The Top 3 Challenges Financial Advisors Face Today
Being a financial advisor is challenging. With an industry employment rate that will grow 15 percent from 2016 to 2026 according to the Bureau of Labor Statistics, it is more important than ever to continually grow your business and expand your capabilities.
And it’s not an easy battle. You’re facing new self-serve technologies, competition from big firms, and a volatile market that can cause uneasy feelings among potential clients.
Here are the top three common challenges that today’s financial advisors run into, with advice for how you can effectively navigate these roadblocks to work toward acquiring better business, better clients, and better revenue.
Maintaining Your Own Operations
Running your own financial services business can derail your hopes of offering financial planning advice. That’s because business operations and developing an overall business structure takes time — a luxury most financial planners don’t have.
And if a lack of time isn’t bad enough, add to this burden the money required to start your own firm. Wealth Management estimates that you need anywhere between $50,000 to $100,000 on hand, and that’s just to start. Costs can add up with rental space, licensing, training, and even a deposit with a new broker-dealer.
Also, shifting customer demands create an even bigger hill to climb. You have to prove yourself and showcase why a financial advisor is important for the millennial, the seasoned investor, the retiree… the list goes on. Each client has different touchpoints and different ways of communicating, and this needs to be factored in to how you offer financial planning services. Thus, you have to exercise business control and direction before you can start the advisory process.
As an advisor trying to open your own firm, you likely feel like Sisyphus, battling uphill with a boulder of operations. If time and money are not on your side, the more affordable (and considerably more practical) approach is to look into joining a firm. The system of support, book of business, and resources at your disposal will make for an easier transition than fighting to keep your business above water.
Finding a Unique Value Proposition
In a market that is challenged on all sides by easily accessible financial planning tools, robo advisors, self-help options, and big-name firms, how do you stand out to attract more business? It’s one of the biggest challenges that every financial advisor faces. If you find yourself asking this question often, you’re not alone: in a survey conducted by Practical Perspectives, roughly 60% of advisors identify attracting new clients as their leading challenge. So what does it take to rise above the noise?
For one, it takes understanding your unique value proposition, and a good first step toward identifying this is to exercise emotional intelligence. By doing so, you can understand your emotions — and value — as well as the emotions and motivators that drive your clients.
You need to showcase the value of getting to talk to someone else — a human who can understand fears, challenges, and goals. You can sympathize and empathize with clients, walking them through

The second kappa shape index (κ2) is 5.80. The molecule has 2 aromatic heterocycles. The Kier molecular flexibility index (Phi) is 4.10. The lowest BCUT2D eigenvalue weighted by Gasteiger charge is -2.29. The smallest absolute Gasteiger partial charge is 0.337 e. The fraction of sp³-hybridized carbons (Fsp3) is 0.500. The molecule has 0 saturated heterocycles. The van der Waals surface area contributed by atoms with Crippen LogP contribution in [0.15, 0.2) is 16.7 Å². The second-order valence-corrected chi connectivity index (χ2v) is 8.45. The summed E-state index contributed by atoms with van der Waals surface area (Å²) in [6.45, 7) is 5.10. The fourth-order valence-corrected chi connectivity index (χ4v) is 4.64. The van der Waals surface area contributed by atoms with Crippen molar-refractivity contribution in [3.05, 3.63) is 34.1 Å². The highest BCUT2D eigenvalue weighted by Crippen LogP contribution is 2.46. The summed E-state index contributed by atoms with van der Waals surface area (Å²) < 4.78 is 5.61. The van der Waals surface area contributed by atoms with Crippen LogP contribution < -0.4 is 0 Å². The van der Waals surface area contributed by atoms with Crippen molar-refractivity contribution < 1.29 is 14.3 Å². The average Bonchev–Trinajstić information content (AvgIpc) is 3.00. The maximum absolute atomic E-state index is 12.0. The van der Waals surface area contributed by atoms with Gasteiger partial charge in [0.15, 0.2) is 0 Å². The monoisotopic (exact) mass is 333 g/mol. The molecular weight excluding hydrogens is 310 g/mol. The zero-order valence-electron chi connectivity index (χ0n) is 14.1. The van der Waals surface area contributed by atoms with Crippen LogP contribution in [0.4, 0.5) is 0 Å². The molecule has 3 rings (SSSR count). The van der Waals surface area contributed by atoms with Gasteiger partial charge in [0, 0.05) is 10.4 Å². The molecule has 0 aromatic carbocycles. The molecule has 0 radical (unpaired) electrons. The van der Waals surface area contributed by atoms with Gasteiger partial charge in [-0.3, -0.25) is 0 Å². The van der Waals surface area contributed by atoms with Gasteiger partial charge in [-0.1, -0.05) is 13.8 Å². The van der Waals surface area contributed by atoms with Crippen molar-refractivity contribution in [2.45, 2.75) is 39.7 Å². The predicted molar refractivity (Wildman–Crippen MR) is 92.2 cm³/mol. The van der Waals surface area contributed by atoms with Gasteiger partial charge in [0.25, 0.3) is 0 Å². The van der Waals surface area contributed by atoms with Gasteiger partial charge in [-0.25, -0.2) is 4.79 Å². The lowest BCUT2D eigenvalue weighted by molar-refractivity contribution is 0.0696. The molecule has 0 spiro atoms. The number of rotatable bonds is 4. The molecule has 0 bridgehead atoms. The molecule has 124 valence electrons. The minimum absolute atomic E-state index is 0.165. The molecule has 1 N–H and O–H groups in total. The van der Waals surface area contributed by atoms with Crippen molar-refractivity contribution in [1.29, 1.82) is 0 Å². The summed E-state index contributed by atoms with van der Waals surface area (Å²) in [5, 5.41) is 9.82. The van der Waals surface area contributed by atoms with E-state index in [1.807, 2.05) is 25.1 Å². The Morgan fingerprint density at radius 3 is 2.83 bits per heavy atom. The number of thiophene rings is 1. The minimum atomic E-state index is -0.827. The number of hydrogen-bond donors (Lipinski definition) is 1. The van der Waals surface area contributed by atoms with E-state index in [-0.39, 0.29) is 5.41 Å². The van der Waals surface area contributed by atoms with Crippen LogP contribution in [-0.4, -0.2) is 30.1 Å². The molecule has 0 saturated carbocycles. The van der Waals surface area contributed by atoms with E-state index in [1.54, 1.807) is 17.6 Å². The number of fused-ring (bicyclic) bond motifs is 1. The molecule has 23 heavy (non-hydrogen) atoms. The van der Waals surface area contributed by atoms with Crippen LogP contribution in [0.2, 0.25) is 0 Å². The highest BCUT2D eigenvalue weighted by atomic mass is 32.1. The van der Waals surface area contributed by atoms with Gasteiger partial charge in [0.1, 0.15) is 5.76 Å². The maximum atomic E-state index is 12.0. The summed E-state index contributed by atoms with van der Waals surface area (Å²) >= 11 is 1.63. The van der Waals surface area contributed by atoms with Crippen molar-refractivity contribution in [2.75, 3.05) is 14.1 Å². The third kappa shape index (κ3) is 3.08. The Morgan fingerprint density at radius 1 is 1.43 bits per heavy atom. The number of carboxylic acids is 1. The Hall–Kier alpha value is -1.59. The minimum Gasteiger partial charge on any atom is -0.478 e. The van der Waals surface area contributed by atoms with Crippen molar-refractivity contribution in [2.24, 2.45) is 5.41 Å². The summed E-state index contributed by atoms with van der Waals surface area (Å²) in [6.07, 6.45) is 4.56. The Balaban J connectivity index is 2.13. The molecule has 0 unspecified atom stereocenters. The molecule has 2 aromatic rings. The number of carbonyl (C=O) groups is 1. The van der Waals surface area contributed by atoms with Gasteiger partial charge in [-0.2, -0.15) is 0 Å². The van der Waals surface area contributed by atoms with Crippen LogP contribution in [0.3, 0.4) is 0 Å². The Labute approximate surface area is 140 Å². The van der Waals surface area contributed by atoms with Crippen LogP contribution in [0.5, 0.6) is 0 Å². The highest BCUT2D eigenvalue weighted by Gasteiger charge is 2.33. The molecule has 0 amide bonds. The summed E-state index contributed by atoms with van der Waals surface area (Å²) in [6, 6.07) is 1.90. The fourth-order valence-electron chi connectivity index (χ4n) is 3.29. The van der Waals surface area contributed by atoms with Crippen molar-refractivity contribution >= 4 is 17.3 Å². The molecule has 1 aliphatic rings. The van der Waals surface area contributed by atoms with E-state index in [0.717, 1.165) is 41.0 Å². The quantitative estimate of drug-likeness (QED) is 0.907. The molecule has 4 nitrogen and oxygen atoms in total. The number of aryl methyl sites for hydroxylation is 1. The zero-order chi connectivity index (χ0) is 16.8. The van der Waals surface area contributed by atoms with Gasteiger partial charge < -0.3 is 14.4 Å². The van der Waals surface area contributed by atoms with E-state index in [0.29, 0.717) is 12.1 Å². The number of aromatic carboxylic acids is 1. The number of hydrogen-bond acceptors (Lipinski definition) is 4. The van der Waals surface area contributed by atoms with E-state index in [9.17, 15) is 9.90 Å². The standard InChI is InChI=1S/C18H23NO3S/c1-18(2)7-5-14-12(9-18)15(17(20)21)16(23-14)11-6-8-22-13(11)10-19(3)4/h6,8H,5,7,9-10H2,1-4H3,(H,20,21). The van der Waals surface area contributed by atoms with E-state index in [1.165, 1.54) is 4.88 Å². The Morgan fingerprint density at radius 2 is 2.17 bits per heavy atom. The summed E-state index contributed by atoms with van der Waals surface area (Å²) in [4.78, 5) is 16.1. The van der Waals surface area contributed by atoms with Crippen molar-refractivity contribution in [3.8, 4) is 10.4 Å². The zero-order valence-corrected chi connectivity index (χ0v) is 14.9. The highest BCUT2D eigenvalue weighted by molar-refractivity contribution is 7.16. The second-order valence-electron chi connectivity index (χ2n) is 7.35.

the most appropriate investment strategy based on their age and financial status. You can explain market fluctuations to them, and earnestly talk with them about how their investments should be shifted for long-term planning — and why. This is something that technology and algorithms can’t do with a purely data-based decision making model, so it’s important to stress your personal approach to clients.
Another way to create your unique value proposition is by offering alternative investment opportunities. Many financial advisors are at the mercy of their brokerdealer, and either can’t get alternative opportunities approved fast enough or don’t have the flexibility to offer them. Seek alternative investments that aren’t liquid or aren’t traded and offer these to your clients as a way of standing out from the crowd.
Growing Revenue and Profitability
A strategic approach to increasing profits is by offering a more diverse set of services to clients. Typically, clients have to consult a number of industry-specific professionals to get a good idea of their financial health, creating their own “personal financial advisory board.” From estate to auto and even tax planning, clients are spreading themselves (and their assets) thin. But by offering more varied services to your clients, you not only increase your appeal as an advisor, you also grow your share of wallet and profitability.
Consider this: beyond expertise in unique investment opportunities, what if you offered tax planning services to your clients? According to a study conducted by Financial Planning, 63% of advisors don’t offer tax planning services. What if you could offer this? Or what if you could offer estate planning services? Instead of working across a broad spectrum of professionals, a client could use you for multiple services.
By offering more services, you could upsell clients on your services to increase your profits. And if your clients use more of your services, you will manage more of their assets and have a better understanding of their financial health.
While the world of financial investing and planning is challenging, understanding these challenges can help you better plan for your growth ahead. Considering the cost of doing business, using emotional intelligence to find your value prop, and diversifying your services are tools that can aid you on the financial advisor battlefront.